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Aran Inspired


This tiny, coastal hamlet lies between Glen Bay and a barren moorland, and is part of Donegal's vanishing Gaeltecht (Irish-speaking) region. A quaint atmosphere still surrounds the village, which is tucked into a hidden sea-cliff. Its rural Irish charm is reflected in the homespun décor of the pubs and residences.

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Glenveagh National Park and Glenveagh Castle

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Castlestrange Stone

This ancient, richly decorated and beautiful carved stone is located on the Castlestrange Estate near Athleague in County Roscommon. Free to visit, the stone dates from the late Iron Age period -- somewhere between 500BCE and 100AD. Roughly egg shaped, the Castlestrange Stone is about 60cm high and about 1 metre wide, and has a swirling design engraved into its granite surface. It sits on a bed of river rocks. A protected National Monument, the purpose of the Castlestrange Stone remains known. Historians presume it served some religious or ceremonial function.

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Baylin (Bealin) High Cross

Sitting on a small hill behind some houses in the village of Twyford, 15 minutes from the centre of Athlone, this ornate high cross is estimated to be more than 1200 years old. Standing at just over 2 metres (6.5 feet) tall, the cross previously stood in the neighbouring area of Baylin (hence its name), although it is thought to have originated in Clonmacnoise. Also referred to as the Bealin cross, the modern spelling "Baylin" reflects its pronunciation.

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Dysert O'Dea Castle and Archaeology Centre

This medieval tower house, built in 1480 by the Gaelic nobleman Diarmud O'Dea, today houses the Clare Archaeology Centre. Beautifully restored, the castle serves not only as a museum, but as an attraction in its own right, and as the centre of a walking trail that features many other sites of historical interest.

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Struell Wells

Nestled in the verdant countryside of Struell, a townland (parcel of land) in County Down, people have for centuries visited these bathing houses and medieval wells for their healing powers. Each Midsummer Eve (June 23rd), throughout the middle ages, pilgrims made the journey here seeking cures. The name Struell comes from the Gaelic tSruthail Sroo-hal meaning stream.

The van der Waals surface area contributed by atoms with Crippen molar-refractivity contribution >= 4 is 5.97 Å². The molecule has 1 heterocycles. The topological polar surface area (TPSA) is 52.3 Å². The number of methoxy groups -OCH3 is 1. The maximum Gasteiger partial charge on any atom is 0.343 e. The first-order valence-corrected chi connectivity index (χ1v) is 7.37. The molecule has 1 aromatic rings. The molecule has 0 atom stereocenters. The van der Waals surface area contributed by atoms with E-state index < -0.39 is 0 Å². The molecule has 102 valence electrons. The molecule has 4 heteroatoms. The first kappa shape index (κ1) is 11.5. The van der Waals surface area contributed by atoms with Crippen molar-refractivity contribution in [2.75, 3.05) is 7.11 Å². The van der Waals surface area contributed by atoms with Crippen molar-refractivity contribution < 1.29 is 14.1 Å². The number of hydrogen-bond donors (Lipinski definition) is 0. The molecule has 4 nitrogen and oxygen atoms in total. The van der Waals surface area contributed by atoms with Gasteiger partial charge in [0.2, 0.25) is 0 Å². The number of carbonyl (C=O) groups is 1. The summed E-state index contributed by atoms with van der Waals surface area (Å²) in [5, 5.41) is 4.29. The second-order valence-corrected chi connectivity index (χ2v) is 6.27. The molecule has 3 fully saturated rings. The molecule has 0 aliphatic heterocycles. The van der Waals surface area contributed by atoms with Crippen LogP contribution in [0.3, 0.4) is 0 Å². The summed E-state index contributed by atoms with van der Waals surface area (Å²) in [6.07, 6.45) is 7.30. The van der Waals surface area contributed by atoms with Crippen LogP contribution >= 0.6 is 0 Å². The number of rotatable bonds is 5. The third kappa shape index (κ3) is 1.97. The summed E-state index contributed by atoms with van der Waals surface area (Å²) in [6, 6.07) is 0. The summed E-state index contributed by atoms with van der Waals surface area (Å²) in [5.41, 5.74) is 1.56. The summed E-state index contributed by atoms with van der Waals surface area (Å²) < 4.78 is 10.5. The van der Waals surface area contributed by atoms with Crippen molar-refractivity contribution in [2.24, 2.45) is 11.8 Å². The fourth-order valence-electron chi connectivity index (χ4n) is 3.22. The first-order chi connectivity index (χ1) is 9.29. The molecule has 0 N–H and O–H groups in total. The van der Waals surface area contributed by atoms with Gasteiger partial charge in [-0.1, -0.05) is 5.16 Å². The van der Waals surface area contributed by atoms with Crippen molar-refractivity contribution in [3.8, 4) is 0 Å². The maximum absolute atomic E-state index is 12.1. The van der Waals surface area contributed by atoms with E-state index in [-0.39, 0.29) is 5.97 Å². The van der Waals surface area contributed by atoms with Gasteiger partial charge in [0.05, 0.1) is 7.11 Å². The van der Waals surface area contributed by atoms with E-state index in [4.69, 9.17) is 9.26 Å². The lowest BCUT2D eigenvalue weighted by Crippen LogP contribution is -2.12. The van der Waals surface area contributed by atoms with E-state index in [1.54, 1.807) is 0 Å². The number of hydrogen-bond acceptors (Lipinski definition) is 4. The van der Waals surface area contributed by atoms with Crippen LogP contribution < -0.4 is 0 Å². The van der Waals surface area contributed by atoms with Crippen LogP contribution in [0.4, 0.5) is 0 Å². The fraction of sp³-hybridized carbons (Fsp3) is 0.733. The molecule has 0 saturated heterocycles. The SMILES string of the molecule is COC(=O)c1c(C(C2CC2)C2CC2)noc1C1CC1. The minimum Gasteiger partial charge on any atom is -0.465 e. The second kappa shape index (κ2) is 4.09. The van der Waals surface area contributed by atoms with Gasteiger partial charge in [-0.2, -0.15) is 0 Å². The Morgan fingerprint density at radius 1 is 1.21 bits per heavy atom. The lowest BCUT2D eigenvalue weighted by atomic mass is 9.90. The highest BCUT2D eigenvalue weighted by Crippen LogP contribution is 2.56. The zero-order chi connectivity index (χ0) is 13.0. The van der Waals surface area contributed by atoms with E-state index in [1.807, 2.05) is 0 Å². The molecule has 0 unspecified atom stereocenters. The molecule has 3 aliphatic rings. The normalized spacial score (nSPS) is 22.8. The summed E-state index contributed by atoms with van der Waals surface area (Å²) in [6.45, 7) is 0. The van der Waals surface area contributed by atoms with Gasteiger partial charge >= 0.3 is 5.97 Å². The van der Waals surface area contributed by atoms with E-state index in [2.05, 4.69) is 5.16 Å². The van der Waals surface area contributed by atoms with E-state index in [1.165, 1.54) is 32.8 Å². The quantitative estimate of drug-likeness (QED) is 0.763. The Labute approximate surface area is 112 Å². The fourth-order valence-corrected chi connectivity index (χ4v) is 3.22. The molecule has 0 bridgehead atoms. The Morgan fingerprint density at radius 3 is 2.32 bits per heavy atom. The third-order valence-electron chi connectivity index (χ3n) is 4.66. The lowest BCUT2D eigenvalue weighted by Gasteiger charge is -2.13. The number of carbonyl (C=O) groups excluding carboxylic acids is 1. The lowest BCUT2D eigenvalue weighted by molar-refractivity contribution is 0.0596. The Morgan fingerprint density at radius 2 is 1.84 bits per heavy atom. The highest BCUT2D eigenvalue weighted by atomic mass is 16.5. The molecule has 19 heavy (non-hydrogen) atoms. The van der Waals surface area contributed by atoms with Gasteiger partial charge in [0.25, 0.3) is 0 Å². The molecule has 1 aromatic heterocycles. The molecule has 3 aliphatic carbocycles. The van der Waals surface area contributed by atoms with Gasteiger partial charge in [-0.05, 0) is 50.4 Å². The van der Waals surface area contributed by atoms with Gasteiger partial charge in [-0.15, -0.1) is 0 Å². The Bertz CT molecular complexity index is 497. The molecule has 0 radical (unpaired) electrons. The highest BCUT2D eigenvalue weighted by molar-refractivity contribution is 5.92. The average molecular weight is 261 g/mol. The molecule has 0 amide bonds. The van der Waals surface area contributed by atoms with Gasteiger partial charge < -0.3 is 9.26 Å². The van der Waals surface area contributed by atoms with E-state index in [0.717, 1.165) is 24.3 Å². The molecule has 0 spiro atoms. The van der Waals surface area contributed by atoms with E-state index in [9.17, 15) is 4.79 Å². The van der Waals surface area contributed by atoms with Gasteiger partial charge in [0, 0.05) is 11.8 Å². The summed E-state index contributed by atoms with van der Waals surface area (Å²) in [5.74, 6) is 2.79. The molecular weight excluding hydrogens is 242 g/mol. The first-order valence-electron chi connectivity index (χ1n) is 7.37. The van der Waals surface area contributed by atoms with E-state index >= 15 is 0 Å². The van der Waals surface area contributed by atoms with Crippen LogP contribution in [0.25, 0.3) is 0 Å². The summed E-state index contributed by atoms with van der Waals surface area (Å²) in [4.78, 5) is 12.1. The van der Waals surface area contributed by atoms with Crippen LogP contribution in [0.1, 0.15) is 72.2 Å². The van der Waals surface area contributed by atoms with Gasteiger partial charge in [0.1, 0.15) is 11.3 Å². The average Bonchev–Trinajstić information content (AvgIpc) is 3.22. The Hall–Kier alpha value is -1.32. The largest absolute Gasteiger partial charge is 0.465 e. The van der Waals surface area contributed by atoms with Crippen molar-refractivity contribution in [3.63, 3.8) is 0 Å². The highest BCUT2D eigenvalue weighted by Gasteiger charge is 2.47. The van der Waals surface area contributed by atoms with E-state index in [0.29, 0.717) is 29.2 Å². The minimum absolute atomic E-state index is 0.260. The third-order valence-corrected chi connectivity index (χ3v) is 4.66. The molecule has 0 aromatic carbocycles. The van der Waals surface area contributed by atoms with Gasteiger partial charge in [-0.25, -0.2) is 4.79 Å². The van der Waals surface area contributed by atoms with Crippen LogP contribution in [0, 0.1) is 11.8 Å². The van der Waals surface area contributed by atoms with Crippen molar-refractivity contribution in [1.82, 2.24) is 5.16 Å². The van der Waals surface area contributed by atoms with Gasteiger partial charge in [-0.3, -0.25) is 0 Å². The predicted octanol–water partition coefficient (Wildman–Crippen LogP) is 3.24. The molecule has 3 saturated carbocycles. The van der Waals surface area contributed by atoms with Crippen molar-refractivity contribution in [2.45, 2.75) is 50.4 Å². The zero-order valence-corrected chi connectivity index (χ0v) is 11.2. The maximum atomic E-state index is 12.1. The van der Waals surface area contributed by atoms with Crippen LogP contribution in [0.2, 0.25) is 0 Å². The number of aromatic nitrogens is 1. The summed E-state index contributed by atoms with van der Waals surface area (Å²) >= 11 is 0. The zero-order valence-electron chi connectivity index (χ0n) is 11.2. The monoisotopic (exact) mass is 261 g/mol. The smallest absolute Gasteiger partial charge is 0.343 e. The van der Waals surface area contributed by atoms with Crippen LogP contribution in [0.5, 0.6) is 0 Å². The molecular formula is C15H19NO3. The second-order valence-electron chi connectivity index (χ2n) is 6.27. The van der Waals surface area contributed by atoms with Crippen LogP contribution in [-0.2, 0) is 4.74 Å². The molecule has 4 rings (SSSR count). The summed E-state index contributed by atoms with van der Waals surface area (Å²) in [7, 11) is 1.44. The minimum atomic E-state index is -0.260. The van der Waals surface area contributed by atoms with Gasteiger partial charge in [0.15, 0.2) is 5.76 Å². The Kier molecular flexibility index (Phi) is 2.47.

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Heywood Gardens

The beautifully landscaped Heywood Gardens are the most outstanding attraction of Ballinakill, a small Georgian village just south of Abbeyleix in County Laois. The park is actually the estate of mansion that no longer stands, called Heywood House, which was engulfed in flames in 1950 and demolished to make way for a school. Its gardens, nevertheless, remain a delight. There are actually two sets of gardens at Heywood -- the outer sprawling rustic park and woodland was constructed in the 18th century; the smaller formal Italianate gardens, which would have stood directly in front of the house, were constructed in the early 1900s.

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St. Audoen's Church

Near Dublin's former centre, in the Cornmarket area, admirers of medieval architecture should not miss out on St. Audoen’s Church. Situated on one of Dublin’s oldest streets, High Street -- a main thoroughfare for the city's nobility -- St Audoen’s was central to the daily life of medieval Dublin. Built by Anglo-Normans in 1190 on the site of a 7th century church. An 9th century grave slab --- known as the Lucky Stone --- remains of the earlier church. Beautiful church that retains its original medieval features, such as a large Norman gate.

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Hill of Uisneach

The Hill of Uisneach (Ish-nock) is one of Ireland's most ancient ceremonial sites, similar in importance to the Hill of Tara, though relatively few Irish people know of it. While it is today just an inconspicuous looking field, Uisneach was long a famous landmark, associated with the ancient May Day festival of Bealtaine (Bahl-tehn-ah), when people throughout Ireland lit bonfires and travelled to this hill. Located in rural County Westmeath, Uisneach was believed to be the centre of the island of Ireland. If you look at the Google map toward the bottom of this page, you can see this (zoom out). Technically, Uisneach is not exactly the geographical centre, but they didn't have GPS or satellites 2,000 years ago!

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Bantry House

The highlight of Bantry Town is Bantry House, an outstanding 1739 Georgian mansion. It became the first of Ireland’s great houses to be open for public viewing in 1945, and descendants of the original occupant, Lord Bantry, still live here. The interior is furnished with a variety of artistic and decorative treasures, most of which were collected by Richard White, the second Earl of Bantry, during his European travels. The Rose Drawing Room displays Aubusson tapestries made for Marie Antoinette. The Blue Dining Room is the showplace for portraits of George III and Queen Charlotte painted by Allan Ramsey.

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